to handle multiple modules running simultaneous, with protection
and control against overlapping memory and I/O demands. All
this is complex as well as new.

Third, given the nature of both projects, all the programmers were
somewhat inexperienced since it was cutting edge work. Further,
given the size, I suspect some of the programmers were inexperienced
altogether (there weren't that many programmers out there at the time.)

I can't help but think programmers had to do some experimentation,
which costs time. Some modules probably didn't work out very
well in testing and had to be abandoned or rewritten, wasting
calendar time.

We know the S/360-OS programmers were under an enormous
time pressure. But I suspect the SABRE people were as well.

Peter Flass

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Jul 23, 2021, 7:27:56 PMJul 23
to
SABRE was designed to do one thing very well. OS was expected to do
everything, and therefore wasn’t very good at anything. The Burroughs large
systems MCP could run rings around OS/360. It didn’t do everything OS did,
but did what had to be done.

--
Pete

Robin Vowels

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Jul 23, 2021, 11:13:35 PMJul 23
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On Saturday, July 24, 2021 at 4:48:54 AM UTC+10, undefined Hancock-4 wrote:
> On Thursday, July 22, 2021 at 5:05:20 PM UTC-4, Dan Espen wrote:
>
>
> > I suspect that term appeared AFTER the term EBCDIC was invented.
> > Before S/360 was announced the only term I remember was BCD.
> > There were never any pretensions that BCD was an "interchange" code.
> > I believe IBM snuck that term "interchange" in there to justify not
> > using ASCII.
> + 1
>
> It got confusing in data centers with multiple types of computers, one EBCDIC,
> one BCD. Often such sites had an 026 and 029 keypunches. The basic
> characters were the same, but certain special characters were different.
.
Irritatingly, the Plus sign was different. (Y vs Y-5-8)

Louis Krupp

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Jul 24, 2021, 1:54:12 PMJul 24
to
You're correct. BCL was Burroughs Common Language.

Louis

Charlie Gibbs

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Jul 24, 2021, 5:36:10 PMJul 24
to
The fun thing I discovered was that although the glyphs were different,
the key at any given location on the keyboard punched the same combination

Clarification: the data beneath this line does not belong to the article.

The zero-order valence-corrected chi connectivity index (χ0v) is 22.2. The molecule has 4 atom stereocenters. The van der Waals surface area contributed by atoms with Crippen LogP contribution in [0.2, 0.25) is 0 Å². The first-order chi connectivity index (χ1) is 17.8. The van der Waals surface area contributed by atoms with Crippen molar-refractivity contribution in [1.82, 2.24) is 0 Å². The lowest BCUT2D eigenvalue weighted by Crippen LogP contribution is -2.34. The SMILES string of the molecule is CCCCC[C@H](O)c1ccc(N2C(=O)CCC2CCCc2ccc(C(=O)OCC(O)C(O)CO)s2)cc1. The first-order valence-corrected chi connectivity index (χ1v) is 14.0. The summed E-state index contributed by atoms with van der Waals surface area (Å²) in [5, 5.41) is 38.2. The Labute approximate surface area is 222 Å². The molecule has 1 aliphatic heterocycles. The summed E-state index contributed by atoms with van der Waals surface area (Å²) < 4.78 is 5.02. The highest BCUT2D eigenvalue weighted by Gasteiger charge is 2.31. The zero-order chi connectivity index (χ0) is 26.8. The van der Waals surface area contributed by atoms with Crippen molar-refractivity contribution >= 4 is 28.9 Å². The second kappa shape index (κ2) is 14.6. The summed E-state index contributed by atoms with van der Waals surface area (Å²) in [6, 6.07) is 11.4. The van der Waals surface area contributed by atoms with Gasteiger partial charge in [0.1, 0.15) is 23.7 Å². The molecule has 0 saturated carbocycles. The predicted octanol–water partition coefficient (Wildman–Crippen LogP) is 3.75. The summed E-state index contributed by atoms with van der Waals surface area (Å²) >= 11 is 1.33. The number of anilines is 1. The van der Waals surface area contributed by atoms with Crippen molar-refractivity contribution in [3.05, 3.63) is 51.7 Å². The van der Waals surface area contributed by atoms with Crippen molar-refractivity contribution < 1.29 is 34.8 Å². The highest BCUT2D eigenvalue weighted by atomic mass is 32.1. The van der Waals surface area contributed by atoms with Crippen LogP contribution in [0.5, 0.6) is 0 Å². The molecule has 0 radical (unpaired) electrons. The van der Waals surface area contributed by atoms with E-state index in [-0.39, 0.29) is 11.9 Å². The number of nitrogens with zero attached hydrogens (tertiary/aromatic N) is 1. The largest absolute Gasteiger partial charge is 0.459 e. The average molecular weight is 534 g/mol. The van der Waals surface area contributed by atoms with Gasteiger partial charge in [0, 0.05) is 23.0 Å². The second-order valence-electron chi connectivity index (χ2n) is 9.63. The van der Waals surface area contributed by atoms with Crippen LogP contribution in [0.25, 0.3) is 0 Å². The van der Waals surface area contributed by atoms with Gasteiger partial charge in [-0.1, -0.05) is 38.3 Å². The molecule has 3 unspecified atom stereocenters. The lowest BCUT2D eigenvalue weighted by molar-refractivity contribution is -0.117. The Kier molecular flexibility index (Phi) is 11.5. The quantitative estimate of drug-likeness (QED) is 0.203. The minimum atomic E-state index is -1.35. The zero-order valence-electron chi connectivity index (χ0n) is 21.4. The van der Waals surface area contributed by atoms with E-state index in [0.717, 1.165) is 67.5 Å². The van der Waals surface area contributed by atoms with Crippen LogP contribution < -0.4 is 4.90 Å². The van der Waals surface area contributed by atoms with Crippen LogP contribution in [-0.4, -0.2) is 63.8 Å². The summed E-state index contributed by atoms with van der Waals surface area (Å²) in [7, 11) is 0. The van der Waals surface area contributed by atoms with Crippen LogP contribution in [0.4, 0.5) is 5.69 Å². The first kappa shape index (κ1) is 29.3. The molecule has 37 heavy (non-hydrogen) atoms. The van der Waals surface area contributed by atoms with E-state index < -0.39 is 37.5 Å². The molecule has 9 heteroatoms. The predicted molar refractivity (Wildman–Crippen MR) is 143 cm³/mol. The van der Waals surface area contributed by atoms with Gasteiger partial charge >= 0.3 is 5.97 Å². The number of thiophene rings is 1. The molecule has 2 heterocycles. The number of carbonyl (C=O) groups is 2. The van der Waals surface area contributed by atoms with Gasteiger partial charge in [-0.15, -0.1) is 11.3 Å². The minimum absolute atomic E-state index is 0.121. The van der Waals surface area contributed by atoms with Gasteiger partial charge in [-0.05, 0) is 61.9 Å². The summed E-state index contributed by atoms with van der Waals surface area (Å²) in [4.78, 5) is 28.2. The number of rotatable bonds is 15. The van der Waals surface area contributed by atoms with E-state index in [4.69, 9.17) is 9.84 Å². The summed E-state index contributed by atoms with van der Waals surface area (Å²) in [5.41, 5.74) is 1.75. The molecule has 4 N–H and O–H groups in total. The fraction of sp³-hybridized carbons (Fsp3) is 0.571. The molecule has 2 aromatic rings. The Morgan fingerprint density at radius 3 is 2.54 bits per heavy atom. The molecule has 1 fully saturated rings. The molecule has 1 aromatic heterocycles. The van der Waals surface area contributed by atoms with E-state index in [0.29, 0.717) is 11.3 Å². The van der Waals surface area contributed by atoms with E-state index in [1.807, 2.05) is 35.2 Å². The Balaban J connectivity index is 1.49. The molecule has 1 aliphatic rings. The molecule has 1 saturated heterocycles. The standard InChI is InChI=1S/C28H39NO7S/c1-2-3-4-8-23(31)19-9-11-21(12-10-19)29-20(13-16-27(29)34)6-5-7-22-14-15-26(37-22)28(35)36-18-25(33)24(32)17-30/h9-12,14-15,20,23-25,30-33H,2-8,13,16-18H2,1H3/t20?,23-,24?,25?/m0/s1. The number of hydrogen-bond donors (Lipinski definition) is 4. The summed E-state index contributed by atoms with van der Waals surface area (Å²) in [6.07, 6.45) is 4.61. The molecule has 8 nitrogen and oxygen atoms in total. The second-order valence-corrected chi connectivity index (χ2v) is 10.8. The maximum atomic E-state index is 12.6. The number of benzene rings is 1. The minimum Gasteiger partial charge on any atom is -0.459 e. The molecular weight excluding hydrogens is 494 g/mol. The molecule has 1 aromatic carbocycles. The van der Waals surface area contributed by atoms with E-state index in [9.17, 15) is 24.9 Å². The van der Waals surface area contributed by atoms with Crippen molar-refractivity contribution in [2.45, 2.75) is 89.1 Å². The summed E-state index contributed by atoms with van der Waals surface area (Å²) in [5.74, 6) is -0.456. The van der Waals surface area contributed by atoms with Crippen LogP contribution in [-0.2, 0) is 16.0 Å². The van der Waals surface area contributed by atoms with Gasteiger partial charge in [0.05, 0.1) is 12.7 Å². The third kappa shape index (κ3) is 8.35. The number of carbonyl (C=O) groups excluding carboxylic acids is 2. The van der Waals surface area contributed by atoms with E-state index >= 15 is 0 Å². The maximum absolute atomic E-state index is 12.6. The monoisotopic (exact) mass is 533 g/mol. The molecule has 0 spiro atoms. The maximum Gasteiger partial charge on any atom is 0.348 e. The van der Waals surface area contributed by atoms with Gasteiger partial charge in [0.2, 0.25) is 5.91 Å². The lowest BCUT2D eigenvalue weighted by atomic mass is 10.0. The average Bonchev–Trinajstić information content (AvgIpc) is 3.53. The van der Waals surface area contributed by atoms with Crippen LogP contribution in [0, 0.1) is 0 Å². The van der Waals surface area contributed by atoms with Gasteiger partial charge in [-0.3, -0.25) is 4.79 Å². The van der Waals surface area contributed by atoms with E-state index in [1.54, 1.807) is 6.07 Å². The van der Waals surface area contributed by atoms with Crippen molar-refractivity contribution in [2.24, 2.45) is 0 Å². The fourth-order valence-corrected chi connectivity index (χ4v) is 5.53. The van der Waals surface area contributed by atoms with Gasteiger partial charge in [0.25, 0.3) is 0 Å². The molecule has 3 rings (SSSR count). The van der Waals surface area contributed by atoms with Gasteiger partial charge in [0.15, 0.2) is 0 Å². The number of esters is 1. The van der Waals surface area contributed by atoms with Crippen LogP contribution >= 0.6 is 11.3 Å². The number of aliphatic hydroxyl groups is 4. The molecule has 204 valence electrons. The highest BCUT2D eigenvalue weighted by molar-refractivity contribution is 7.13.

of holes regardless of whether it had a BCD or an EBCDIC code plate.
Thus, if you could touch-type the BCD keyboard, you could sit down at
an EBCDIC machine and create your card deck (and vice versa with a few
gotchas, see below). The special characters printed on the cards would
be wrong, but the computer would see exactly what you wanted. That came
in handy at university, where there would often be a line-up for one
flavour of keypunch while the other ones stood empty.

The one catch was the the 026 couldn't punch everything that a 029
could; you'd have to resort to the multi-punch key for the less-used
characters.

Vir Campestris

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Jul 25, 2021, 4:51:21 PMJul 25
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On 22/07/2021 17:47, Scott Lurndal wrote:
> Burroughs also had 6-bit codes on early machines.

As did DEC - the DECSystem10 had a native 36 bit word size. A filename
was one word, giving 6 characters of 6 bits (plus another half word for
the file type, such as TXT)

Andy

John Levine

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Jul 25, 2021, 5:12:06 PMJul 25
to
According to Vir Campestris <vir.cam...@invalid.invalid>:
That was just a sixbit subset of ASCII, subtract 040 from the ASCII value. They used it
on the earlier PDP-6 and some of their 12 and 18 bit machines.

The DEC assemblers used an even more compressed encoding known as
RADIX50 or SQUOZE, which had six characters from a 40 character (50
octal) set encoded into 32 bits with four left over for flags. I
gather there was a BCD-based SQUOZE used on IBM machines in the 1950s.

Thomas Koenig

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Jul 26, 2021, 1:32:58 AMJul 26
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John Levine <jo...@taugh.com> schrieb:

> The DEC assemblers used an even more compressed encoding known as
> RADIX50 or SQUOZE, which had six characters from a 40 character (50
> octal) set encoded into 32 bits with four left over for flags.

Wow, division for accessing text..., on the other hand, not worse
than formatting a decimal number. Tt seems they carried it over
to 16-bit words containing three characters each to the PDP-11 and
the VAX, too, from what https://en.wikipedia.org/wiki/DEC_RADIX_50
tells us. Still 1536 values left over as flags even in that case
(a bit more than 10 bits).

>I
> gather there was a BCD-based SQUOZE used on IBM machines in the 1950s.

Yep, for the 36-bit machines, but it appears they didn't carry
over the system to the /360 series.

Bob Eager

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Jul 26, 2021, 4:39:18 AMJul 26
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On Mon, 26 Jul 2021 05:32:56 +0000, Thomas Koenig wrote:

> John Levine <jo...@taugh.com> schrieb:
>
>> The DEC assemblers used an even more compressed encoding known as
>> RADIX50 or SQUOZE, which had six characters from a 40 character (50
>> octal) set encoded into 32 bits with four left over for flags.
>
> Wow, division for accessing text..., on the other hand, not worse than
> formatting a decimal number. Tt seems they carried it over to 16-bit
> words containing three characters each to the PDP-11 and the VAX, too,
> from what https://en.wikipedia.org/wiki/DEC_RADIX_50 tells us. Still